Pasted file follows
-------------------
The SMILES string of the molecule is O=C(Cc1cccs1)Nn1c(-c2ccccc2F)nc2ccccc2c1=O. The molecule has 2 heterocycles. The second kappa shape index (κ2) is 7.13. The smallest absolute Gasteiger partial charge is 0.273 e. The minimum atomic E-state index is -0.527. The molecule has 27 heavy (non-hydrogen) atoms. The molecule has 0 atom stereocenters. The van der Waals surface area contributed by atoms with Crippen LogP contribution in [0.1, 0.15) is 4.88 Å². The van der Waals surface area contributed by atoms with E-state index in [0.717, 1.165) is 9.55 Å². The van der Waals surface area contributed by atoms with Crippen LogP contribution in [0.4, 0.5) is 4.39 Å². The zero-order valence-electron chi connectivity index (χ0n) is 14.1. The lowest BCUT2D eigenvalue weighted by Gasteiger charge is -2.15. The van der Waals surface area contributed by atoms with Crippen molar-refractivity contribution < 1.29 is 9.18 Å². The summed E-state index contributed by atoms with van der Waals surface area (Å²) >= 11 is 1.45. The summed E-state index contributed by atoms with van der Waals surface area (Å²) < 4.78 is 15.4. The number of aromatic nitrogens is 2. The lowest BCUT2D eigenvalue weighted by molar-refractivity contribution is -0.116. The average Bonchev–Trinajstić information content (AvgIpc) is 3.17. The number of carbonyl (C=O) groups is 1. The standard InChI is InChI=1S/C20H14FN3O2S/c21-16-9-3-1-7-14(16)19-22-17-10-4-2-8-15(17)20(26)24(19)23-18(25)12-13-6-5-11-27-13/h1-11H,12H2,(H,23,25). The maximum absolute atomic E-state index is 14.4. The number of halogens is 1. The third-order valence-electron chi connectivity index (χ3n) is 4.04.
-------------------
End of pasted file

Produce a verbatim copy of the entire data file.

The SMILES string of the molecule is O=C(Cc1cccs1)Nn1c(-c2ccccc2F)nc2ccccc2c1=O. The molecule has 2 heterocycles. The second kappa shape index (κ2) is 7.13. The smallest absolute Gasteiger partial charge is 0.273 e. The minimum atomic E-state index is -0.527. The molecule has 27 heavy (non-hydrogen) atoms. The molecule has 0 atom stereocenters. The van der Waals surface area contributed by atoms with Crippen LogP contribution in [0.1, 0.15) is 4.88 Å². The van der Waals surface area contributed by atoms with E-state index in [0.717, 1.165) is 9.55 Å². The van der Waals surface area contributed by atoms with Crippen LogP contribution in [0.4, 0.5) is 4.39 Å². The zero-order valence-electron chi connectivity index (χ0n) is 14.1. The lowest BCUT2D eigenvalue weighted by Gasteiger charge is -2.15. The van der Waals surface area contributed by atoms with Crippen molar-refractivity contribution < 1.29 is 9.18 Å². The summed E-state index contributed by atoms with van der Waals surface area (Å²) >= 11 is 1.45. The summed E-state index contributed by atoms with van der Waals surface area (Å²) < 4.78 is 15.4. The number of aromatic nitrogens is 2. The lowest BCUT2D eigenvalue weighted by molar-refractivity contribution is -0.116. The average Bonchev–Trinajstić information content (AvgIpc) is 3.17. The number of carbonyl (C=O) groups is 1. The standard InChI is InChI=1S/C20H14FN3O2S/c21-16-9-3-1-7-14(16)19-22-17-10-4-2-8-15(17)20(26)24(19)23-18(25)12-13-6-5-11-27-13/h1-11H,12H2,(H,23,25). The maximum absolute atomic E-state index is 14.4. The number of halogens is 1. The third-order valence-electron chi connectivity index (χ3n) is 4.04.